1. No need for local anesthesia.
2. Conservation of sound tooth structure.
3. Reduced risk of pulp exposure.
4. Volume req...
 Papacarie when applied to the contaminated dentine has proteolytic,
chlorinating and oxidating properties on the affecte...
1. It does not require special instruments or equipments.
2. Easy to manipulate.
3. Fast acting.
4. Ideal consistency.
1. ...
 The use of lasers for cavity preparation and caries removal is based on the
ablation mechanism, in which dental hard tis...
Er:YAG
Laser
• Lasers have photomechanical effects, Laser light is highly energetic and when
exposed causes fast heating of dental tiss...
• Recommended setting for Er:YAG laser:
 Caries : 100-200mj.
 Dentin : 150-200mj.
 Enamel, 200-250mj.
• Gently touch ta...
1. Pulp vitality not compromised.
2. Can remove caries effectively.
3. Can perform cavity preparation effectively.
4. Qual...
References
• Al-Rubaye HEA. Evaluation of carisolv in the chemico-mechanical removal of carious dentine in primary molars ...
Management of dental caries
Management of dental caries
Management of dental caries
Management of dental caries
Management of dental caries
Management of dental caries
Management of dental caries
Management of dental caries
Management of dental caries
Management of dental caries
Management of dental caries
Management of dental caries
Management of dental caries
Management of dental caries
Management of dental caries
Management of dental caries
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Management of dental caries

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Management of dental caries

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Management of dental caries

  1. 1.  Cariology is a science which deals with the study of etiology, histopathology, epidemiology, diagnosis, prevention and treatment of dental caries.  Dental caries is defined as a microbiological disease of the hard structure of teeth, which results in localized demineralization of the inorganic portion and destruction of the organic substances of the tooth.
  2. 2.  Dental plaque is an adherent deposit of bacteria and their products, which forms on all tooth surfaces.  Dental plaque is important for beginning of caries because it provides the environment for bacteria to form acid, which causes demineralization of hard tissue of teeth.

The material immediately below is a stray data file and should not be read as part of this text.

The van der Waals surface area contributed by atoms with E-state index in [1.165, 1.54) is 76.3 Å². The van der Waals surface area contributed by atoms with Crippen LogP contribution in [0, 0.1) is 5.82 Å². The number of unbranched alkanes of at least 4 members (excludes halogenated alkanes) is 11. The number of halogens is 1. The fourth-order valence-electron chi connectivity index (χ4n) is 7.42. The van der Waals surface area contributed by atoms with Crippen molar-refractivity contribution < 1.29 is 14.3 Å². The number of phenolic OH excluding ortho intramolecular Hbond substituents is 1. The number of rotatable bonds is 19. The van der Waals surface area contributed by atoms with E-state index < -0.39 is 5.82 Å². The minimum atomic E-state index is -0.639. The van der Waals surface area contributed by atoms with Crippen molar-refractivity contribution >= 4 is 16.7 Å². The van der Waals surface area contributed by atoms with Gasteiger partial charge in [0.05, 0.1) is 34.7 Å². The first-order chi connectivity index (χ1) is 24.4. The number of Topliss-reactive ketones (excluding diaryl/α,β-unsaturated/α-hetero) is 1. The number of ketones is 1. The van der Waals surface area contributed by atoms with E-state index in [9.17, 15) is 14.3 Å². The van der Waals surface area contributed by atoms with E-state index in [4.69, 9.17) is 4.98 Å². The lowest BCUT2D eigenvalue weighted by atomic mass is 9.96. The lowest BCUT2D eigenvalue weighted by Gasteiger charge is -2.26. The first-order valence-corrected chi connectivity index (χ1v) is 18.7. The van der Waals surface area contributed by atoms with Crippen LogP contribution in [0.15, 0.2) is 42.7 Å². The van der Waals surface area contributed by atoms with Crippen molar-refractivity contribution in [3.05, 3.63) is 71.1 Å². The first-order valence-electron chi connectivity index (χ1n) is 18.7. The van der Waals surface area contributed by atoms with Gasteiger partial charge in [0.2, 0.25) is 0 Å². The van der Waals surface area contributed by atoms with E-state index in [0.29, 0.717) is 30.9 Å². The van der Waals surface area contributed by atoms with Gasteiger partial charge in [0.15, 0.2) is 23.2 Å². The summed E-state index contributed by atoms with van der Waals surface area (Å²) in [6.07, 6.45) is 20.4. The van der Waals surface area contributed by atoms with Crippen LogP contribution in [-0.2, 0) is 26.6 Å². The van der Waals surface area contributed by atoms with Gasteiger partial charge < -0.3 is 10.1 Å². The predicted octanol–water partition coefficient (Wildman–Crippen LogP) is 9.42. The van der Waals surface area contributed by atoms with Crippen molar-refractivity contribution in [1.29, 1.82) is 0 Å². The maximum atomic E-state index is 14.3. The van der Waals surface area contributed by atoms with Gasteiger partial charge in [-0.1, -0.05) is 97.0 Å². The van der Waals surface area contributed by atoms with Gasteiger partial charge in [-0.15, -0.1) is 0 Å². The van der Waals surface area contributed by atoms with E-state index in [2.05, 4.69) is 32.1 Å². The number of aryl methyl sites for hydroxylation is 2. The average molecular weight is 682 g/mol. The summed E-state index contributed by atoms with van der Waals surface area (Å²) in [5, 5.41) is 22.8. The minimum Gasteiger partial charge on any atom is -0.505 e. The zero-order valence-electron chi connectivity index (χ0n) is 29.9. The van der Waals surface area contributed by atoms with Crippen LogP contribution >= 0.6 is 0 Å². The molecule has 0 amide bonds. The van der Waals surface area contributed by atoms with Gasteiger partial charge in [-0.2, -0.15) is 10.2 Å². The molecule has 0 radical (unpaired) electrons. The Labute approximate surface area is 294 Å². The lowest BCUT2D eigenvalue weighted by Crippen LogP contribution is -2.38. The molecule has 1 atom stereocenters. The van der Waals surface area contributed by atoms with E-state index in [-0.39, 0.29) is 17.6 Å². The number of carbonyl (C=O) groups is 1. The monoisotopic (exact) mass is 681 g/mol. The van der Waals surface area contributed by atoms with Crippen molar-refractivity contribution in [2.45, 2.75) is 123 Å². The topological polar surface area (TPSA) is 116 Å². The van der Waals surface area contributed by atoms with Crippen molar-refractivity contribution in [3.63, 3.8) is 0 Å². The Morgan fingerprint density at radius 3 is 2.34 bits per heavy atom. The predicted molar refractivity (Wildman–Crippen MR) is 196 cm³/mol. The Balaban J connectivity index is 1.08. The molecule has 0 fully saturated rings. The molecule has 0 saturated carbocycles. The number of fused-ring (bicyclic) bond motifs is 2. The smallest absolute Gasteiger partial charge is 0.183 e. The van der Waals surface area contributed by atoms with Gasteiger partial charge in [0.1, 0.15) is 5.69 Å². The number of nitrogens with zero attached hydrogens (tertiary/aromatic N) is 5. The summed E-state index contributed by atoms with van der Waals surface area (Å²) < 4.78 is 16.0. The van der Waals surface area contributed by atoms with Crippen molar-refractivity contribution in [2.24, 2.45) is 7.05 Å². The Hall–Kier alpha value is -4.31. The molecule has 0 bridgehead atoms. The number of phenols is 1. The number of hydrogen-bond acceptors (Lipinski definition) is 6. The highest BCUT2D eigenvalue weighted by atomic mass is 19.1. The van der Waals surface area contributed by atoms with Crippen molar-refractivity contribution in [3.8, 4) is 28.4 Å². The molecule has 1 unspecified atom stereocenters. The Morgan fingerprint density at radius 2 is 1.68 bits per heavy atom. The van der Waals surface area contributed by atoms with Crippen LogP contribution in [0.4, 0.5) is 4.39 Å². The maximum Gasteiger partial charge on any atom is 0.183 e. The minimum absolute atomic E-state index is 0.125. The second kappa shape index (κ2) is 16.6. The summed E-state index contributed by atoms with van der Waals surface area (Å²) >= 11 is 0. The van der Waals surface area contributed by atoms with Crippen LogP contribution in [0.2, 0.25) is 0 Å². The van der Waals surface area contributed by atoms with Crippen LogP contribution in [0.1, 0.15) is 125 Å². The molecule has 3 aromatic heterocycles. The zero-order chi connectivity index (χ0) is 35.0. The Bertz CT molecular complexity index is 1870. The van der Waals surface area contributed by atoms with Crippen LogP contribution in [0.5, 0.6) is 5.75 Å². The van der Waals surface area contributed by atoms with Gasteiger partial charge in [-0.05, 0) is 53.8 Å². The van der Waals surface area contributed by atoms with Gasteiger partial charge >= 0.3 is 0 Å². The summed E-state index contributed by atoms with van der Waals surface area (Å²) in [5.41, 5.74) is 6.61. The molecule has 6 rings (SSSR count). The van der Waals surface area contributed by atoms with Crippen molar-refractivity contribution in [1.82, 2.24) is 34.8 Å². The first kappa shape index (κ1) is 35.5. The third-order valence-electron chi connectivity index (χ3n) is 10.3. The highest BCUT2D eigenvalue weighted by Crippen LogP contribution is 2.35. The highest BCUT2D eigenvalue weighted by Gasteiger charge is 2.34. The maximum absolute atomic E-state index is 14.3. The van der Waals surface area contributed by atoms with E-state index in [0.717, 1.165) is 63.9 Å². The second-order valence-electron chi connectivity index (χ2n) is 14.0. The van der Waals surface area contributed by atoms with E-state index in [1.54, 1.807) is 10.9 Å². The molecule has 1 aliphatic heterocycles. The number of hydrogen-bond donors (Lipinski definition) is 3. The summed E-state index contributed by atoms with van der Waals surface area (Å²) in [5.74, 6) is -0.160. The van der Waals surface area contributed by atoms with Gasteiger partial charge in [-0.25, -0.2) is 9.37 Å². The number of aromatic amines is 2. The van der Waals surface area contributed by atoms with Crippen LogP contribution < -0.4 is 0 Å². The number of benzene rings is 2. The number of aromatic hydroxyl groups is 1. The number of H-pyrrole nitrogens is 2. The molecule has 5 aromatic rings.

3. 3. Susceptible tooth surface ↓ Formation of biofilm and microbial deposits ↓ Acid production and PH change ↓ Shift in dynamic equilibrium of minerals ↓ Dissolution of minerals ↓ Initiation of caries
  4. 4.  Dental caries is a multifactorial disease of tooth which has been explained by many theories. Though there is no universally accepted theory of the etiology of dental caries, but following three theories are considered in etiology of dental caries: 1. Acidogenic theory: (WD Miller in 1882). Its most accepted and supported theory. fermentation of dietary carbohydrates by oral bacteria acid decalcification of tooth substance with subsequent disintegration of organic matrix.
  5. 5. 2. Proteolytic theory: (Heider and Bodecker in 1878) and (Abbott in 1879). Microorganism attack the organic part of enamel leaving the generated acid responsible for further decalcification of inorganic part. 3. Proteolysis-Chelation theory: (Schatz and his coworkers). Organic part of the enamel is attacked first then followed by chelation process that removes calcium from enamel and dentine without acid. Chelation is independent of the pH of the medium.
  6. 6. Normal tooth ↓ White chalky spot ↓ Incipient lesion ↓ Cavitation ↓ If not treated ↓ Involvement of dentine and pulp ↓ Pulp inflammation ↓ Pulp necrosis ↓ Periradicular lesion
  7. 7.  According to the caries balance theory, caries does not result from a single factor; rather, it is the outcome of the complex interaction of pathologic and protective factors.
  8. 8. A. Dietary Measures: 1. Sugar substitutes: Xylitol, Sorbitol.
  9. 9. 2. Fibrous food: Intake of fruits, vegetables and grains helps in: A. Increasing the salivary flow. B. Increases caries protective mechanism because these foods contain natural phosphates and non-digestable fibers, moreover they do not stick to teeth. 3. Fats: Fats form a protective barrier on enamel or carbohydrate surface so that it is less available for bacteria. They also speed up the clearance of carbohydrate from oral cavity, thus decreasing cariogenic potential. 4. Cheese: Cheese is considered as responsible for: A. Increasing the salivary flow. B. Increasing the PH. C. Promoting the clearance of sugar.